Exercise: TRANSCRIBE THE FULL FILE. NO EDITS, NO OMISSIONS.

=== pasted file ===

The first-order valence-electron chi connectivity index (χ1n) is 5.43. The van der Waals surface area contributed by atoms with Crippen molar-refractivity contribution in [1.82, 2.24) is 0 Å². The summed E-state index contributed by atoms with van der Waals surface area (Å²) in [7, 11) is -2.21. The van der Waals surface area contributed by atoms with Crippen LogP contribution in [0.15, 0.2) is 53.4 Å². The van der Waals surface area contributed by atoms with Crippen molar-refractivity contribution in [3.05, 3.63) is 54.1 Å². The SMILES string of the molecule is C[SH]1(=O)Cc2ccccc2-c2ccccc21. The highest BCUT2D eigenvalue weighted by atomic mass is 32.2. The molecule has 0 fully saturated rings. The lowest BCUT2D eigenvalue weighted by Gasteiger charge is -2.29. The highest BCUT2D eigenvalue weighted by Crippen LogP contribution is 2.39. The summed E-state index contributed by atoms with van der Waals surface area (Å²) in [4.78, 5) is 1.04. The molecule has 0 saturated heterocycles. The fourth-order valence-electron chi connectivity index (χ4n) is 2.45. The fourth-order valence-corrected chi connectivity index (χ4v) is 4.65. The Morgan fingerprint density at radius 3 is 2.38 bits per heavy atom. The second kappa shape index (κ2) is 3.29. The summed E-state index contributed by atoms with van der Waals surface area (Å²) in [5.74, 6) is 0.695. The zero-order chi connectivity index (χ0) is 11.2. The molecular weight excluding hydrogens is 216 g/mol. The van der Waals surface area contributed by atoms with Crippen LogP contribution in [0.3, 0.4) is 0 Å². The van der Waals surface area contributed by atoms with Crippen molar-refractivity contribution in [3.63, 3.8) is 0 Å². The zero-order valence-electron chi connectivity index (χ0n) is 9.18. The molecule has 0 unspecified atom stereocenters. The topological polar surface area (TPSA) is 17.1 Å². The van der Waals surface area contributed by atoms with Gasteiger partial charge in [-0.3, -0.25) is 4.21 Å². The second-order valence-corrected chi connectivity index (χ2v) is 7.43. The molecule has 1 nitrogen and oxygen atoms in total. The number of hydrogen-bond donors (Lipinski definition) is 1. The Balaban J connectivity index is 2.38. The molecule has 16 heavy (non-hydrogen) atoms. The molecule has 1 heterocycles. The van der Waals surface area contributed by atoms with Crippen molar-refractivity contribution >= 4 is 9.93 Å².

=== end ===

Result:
The first-order valence-electron chi connectivity index (χ1n) is 5.43. The van der Waals surface area contributed by atoms with Crippen molar-refractivity contribution in [1.82, 2.24) is 0 Å². The summed E-state index contributed by atoms with van der Waals surface area (Å²) in [7, 11) is -2.21. The van der Waals surface area contributed by atoms with Crippen LogP contribution in [0.15, 0.2) is 53.4 Å². The van der Waals surface area contributed by atoms with Crippen molar-refractivity contribution in [3.05, 3.63) is 54.1 Å². The SMILES string of the molecule is C[SH]1(=O)Cc2ccccc2-c2ccccc21. The highest BCUT2D eigenvalue weighted by atomic mass is 32.2. The molecule has 0 fully saturated rings. The lowest BCUT2D eigenvalue weighted by Gasteiger charge is -2.29. The highest BCUT2D eigenvalue weighted by Crippen LogP contribution is 2.39. The summed E-state index contributed by atoms with van der Waals surface area (Å²) in [4.78, 5) is 1.04. The molecule has 0 saturated heterocycles. The fourth-order valence-electron chi connectivity index (χ4n) is 2.45. The fourth-order valence-corrected chi connectivity index (χ4v) is 4.65. The Morgan fingerprint density at radius 3 is 2.38 bits per heavy atom. The second kappa shape index (κ2) is 3.29. The summed E-state index contributed by atoms with van der Waals surface area (Å²) in [5.74, 6) is 0.695. The zero-order chi connectivity index (χ0) is 11.2. The molecular weight excluding hydrogens is 216 g/mol. The van der Waals surface area contributed by atoms with Crippen LogP contribution in [0.3, 0.4) is 0 Å². The van der Waals surface area contributed by atoms with Crippen molar-refractivity contribution in [3.63, 3.8) is 0 Å². The zero-order valence-electron chi connectivity index (χ0n) is 9.18. The molecule has 0 unspecified atom stereocenters. The topological polar surface area (TPSA) is 17.1 Å². The van der Waals surface area contributed by atoms with Gasteiger partial charge in [-0.3, -0.25) is 4.21 Å². The second-order valence-corrected chi connectivity index (χ2v) is 7.43. The molecule has 1 nitrogen and oxygen atoms in total. The number of hydrogen-bond donors (Lipinski definition) is 1. The Balaban J connectivity index is 2.38. The molecule has 16 heavy (non-hydrogen) atoms. The molecule has 1 heterocycles. The van der Waals surface area contributed by atoms with Crippen molar-refractivity contribution >= 4 is 9.93 Å².